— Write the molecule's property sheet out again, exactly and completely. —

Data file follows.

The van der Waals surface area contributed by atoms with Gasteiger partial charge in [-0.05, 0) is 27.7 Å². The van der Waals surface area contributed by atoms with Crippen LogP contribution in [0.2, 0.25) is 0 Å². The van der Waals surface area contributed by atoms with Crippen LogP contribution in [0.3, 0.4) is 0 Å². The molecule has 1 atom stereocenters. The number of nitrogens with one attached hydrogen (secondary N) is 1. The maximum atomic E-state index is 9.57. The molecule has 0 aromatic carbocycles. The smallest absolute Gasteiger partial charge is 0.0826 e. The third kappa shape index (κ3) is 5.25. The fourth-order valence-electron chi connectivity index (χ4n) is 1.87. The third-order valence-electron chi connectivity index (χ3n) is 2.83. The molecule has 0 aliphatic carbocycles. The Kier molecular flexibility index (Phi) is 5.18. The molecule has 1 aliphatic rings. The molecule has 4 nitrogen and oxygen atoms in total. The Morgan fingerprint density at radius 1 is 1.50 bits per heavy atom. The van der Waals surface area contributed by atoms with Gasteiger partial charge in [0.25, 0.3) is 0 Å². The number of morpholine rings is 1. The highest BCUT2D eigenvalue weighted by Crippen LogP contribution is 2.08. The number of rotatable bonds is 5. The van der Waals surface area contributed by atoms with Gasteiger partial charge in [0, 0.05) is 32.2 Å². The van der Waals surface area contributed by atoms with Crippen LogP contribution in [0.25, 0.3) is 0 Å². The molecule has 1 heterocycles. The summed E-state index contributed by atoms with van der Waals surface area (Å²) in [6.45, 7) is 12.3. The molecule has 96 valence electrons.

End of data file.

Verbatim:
The van der Waals surface area contributed by atoms with Gasteiger partial charge in [-0.05, 0) is 27.7 Å². The van der Waals surface area contributed by atoms with Crippen LogP contribution in [0.2, 0.25) is 0 Å². The van der Waals surface area contributed by atoms with Crippen LogP contribution in [0.3, 0.4) is 0 Å². The molecule has 1 atom stereocenters. The number of nitrogens with one attached hydrogen (secondary N) is 1. The maximum atomic E-state index is 9.57. The molecule has 0 aromatic carbocycles. The smallest absolute Gasteiger partial charge is 0.0826 e. The third kappa shape index (κ3) is 5.25. The fourth-order valence-electron chi connectivity index (χ4n) is 1.87. The third-order valence-electron chi connectivity index (χ3n) is 2.83. The molecule has 0 aliphatic carbocycles. The Kier molecular flexibility index (Phi) is 5.18. The molecule has 1 aliphatic rings. The molecule has 4 nitrogen and oxygen atoms in total. The Morgan fingerprint density at radius 1 is 1.50 bits per heavy atom. The van der Waals surface area contributed by atoms with Gasteiger partial charge in [0.25, 0.3) is 0 Å². The number of morpholine rings is 1. The highest BCUT2D eigenvalue weighted by Crippen LogP contribution is 2.08. The number of rotatable bonds is 5. The van der Waals surface area contributed by atoms with Gasteiger partial charge in [0, 0.05) is 32.2 Å². The van der Waals surface area contributed by atoms with Crippen LogP contribution in [0.25, 0.3) is 0 Å². The molecule has 1 heterocycles. The summed E-state index contributed by atoms with van der Waals surface area (Å²) in [6.45, 7) is 12.3. The molecule has 96 valence electrons.